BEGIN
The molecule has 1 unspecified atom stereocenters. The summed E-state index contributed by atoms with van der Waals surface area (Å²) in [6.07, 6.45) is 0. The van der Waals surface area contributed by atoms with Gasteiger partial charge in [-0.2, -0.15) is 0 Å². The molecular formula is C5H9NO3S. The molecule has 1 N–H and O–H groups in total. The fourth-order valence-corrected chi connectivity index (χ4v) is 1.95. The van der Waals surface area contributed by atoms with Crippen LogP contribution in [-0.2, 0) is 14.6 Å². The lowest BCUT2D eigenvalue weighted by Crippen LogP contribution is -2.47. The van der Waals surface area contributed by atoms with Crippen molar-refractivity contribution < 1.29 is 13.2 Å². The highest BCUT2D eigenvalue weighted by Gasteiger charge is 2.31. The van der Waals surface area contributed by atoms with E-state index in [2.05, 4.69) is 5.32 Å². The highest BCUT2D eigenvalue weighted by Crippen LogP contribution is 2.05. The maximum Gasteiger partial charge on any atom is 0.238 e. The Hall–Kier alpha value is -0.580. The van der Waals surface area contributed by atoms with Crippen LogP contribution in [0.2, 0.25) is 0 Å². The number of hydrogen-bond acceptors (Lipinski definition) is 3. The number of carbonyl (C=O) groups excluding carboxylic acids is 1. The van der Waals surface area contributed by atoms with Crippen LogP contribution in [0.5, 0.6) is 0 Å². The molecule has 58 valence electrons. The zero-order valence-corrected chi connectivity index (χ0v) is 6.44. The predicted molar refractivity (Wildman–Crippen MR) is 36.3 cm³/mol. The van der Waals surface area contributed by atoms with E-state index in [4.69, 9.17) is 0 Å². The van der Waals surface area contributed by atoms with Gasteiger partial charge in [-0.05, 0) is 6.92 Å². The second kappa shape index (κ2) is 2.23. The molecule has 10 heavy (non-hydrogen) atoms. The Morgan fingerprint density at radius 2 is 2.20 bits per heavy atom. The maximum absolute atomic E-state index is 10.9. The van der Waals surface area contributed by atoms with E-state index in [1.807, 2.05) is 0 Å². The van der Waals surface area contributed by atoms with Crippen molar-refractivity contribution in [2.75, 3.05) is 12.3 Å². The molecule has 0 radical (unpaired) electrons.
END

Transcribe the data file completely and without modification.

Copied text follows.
The molecule has 1 unspecified atom stereocenters. The summed E-state index contributed by atoms with van der Waals surface area (Å²) in [6.07, 6.45) is 0. The van der Waals surface area contributed by atoms with Gasteiger partial charge in [-0.2, -0.15) is 0 Å². The molecular formula is C5H9NO3S. The molecule has 1 N–H and O–H groups in total. The fourth-order valence-corrected chi connectivity index (χ4v) is 1.95. The van der Waals surface area contributed by atoms with Crippen LogP contribution in [-0.2, 0) is 14.6 Å². The lowest BCUT2D eigenvalue weighted by Crippen LogP contribution is -2.47. The van der Waals surface area contributed by atoms with Crippen molar-refractivity contribution < 1.29 is 13.2 Å². The highest BCUT2D eigenvalue weighted by Gasteiger charge is 2.31. The van der Waals surface area contributed by atoms with E-state index in [2.05, 4.69) is 5.32 Å². The highest BCUT2D eigenvalue weighted by Crippen LogP contribution is 2.05. The maximum Gasteiger partial charge on any atom is 0.238 e. The Hall–Kier alpha value is -0.580. The van der Waals surface area contributed by atoms with Crippen LogP contribution in [0.2, 0.25) is 0 Å². The number of hydrogen-bond acceptors (Lipinski definition) is 3. The number of carbonyl (C=O) groups excluding carboxylic acids is 1. The van der Waals surface area contributed by atoms with Crippen LogP contribution in [0.5, 0.6) is 0 Å². The molecule has 58 valence electrons. The zero-order valence-corrected chi connectivity index (χ0v) is 6.44. The predicted molar refractivity (Wildman–Crippen MR) is 36.3 cm³/mol. The van der Waals surface area contributed by atoms with E-state index in [4.69, 9.17) is 0 Å². The van der Waals surface area contributed by atoms with Gasteiger partial charge in [-0.05, 0) is 6.92 Å². The second kappa shape index (κ2) is 2.23. The molecule has 10 heavy (non-hydrogen) atoms. The Morgan fingerprint density at radius 2 is 2.20 bits per heavy atom. The maximum absolute atomic E-state index is 10.9. The van der Waals surface area contributed by atoms with E-state index in [1.807, 2.05) is 0 Å². The van der Waals surface area contributed by atoms with Crippen molar-refractivity contribution in [2.75, 3.05) is 12.3 Å². The molecule has 0 radical (unpaired) electrons.